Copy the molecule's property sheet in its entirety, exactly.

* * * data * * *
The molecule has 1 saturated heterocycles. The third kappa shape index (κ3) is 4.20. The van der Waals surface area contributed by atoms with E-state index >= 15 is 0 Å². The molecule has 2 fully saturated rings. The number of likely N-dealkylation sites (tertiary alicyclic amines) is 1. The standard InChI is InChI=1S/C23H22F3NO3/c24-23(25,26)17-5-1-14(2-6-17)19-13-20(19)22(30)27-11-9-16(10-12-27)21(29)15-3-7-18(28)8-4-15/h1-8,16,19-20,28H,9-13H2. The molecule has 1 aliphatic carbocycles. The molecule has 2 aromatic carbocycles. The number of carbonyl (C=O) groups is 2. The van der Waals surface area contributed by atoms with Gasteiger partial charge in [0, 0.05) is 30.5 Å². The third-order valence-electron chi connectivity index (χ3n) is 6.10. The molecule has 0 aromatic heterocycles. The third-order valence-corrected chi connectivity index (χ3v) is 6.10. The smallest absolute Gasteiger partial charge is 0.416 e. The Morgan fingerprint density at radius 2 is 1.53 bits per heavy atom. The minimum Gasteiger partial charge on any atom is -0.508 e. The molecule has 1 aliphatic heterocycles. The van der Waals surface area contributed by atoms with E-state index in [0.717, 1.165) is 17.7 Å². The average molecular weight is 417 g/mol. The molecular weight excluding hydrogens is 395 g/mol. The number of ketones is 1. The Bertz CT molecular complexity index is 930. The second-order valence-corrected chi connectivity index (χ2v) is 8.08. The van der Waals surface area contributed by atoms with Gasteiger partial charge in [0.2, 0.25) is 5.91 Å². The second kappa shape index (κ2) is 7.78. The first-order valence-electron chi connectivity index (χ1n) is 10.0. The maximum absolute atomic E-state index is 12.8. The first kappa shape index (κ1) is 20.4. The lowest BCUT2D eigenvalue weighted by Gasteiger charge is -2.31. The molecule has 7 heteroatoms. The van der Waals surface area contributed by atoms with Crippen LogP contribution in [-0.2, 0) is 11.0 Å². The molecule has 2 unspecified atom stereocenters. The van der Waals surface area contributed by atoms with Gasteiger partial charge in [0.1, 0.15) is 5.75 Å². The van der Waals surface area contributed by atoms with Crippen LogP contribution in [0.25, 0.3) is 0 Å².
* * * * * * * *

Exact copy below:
The molecule has 1 saturated heterocycles. The third kappa shape index (κ3) is 4.20. The van der Waals surface area contributed by atoms with E-state index >= 15 is 0 Å². The molecule has 2 fully saturated rings. The number of likely N-dealkylation sites (tertiary alicyclic amines) is 1. The standard InChI is InChI=1S/C23H22F3NO3/c24-23(25,26)17-5-1-14(2-6-17)19-13-20(19)22(30)27-11-9-16(10-12-27)21(29)15-3-7-18(28)8-4-15/h1-8,16,19-20,28H,9-13H2. The molecule has 1 aliphatic carbocycles. The molecule has 2 aromatic carbocycles. The number of carbonyl (C=O) groups is 2. The van der Waals surface area contributed by atoms with Gasteiger partial charge in [0, 0.05) is 30.5 Å². The third-order valence-electron chi connectivity index (χ3n) is 6.10. The molecule has 0 aromatic heterocycles. The third-order valence-corrected chi connectivity index (χ3v) is 6.10. The smallest absolute Gasteiger partial charge is 0.416 e. The Morgan fingerprint density at radius 2 is 1.53 bits per heavy atom. The minimum Gasteiger partial charge on any atom is -0.508 e. The molecule has 1 aliphatic heterocycles. The van der Waals surface area contributed by atoms with E-state index in [0.717, 1.165) is 17.7 Å². The average molecular weight is 417 g/mol. The molecular weight excluding hydrogens is 395 g/mol. The number of ketones is 1. The Bertz CT molecular complexity index is 930. The second-order valence-corrected chi connectivity index (χ2v) is 8.08. The van der Waals surface area contributed by atoms with Gasteiger partial charge in [0.2, 0.25) is 5.91 Å². The second kappa shape index (κ2) is 7.78. The first-order valence-electron chi connectivity index (χ1n) is 10.0. The maximum absolute atomic E-state index is 12.8. The first kappa shape index (κ1) is 20.4. The lowest BCUT2D eigenvalue weighted by Gasteiger charge is -2.31. The molecule has 7 heteroatoms. The van der Waals surface area contributed by atoms with Crippen LogP contribution in [-0.2, 0) is 11.0 Å². The molecule has 2 unspecified atom stereocenters. The van der Waals surface area contributed by atoms with Gasteiger partial charge in [0.1, 0.15) is 5.75 Å². The van der Waals surface area contributed by atoms with Crippen LogP contribution in [0.25, 0.3) is 0 Å².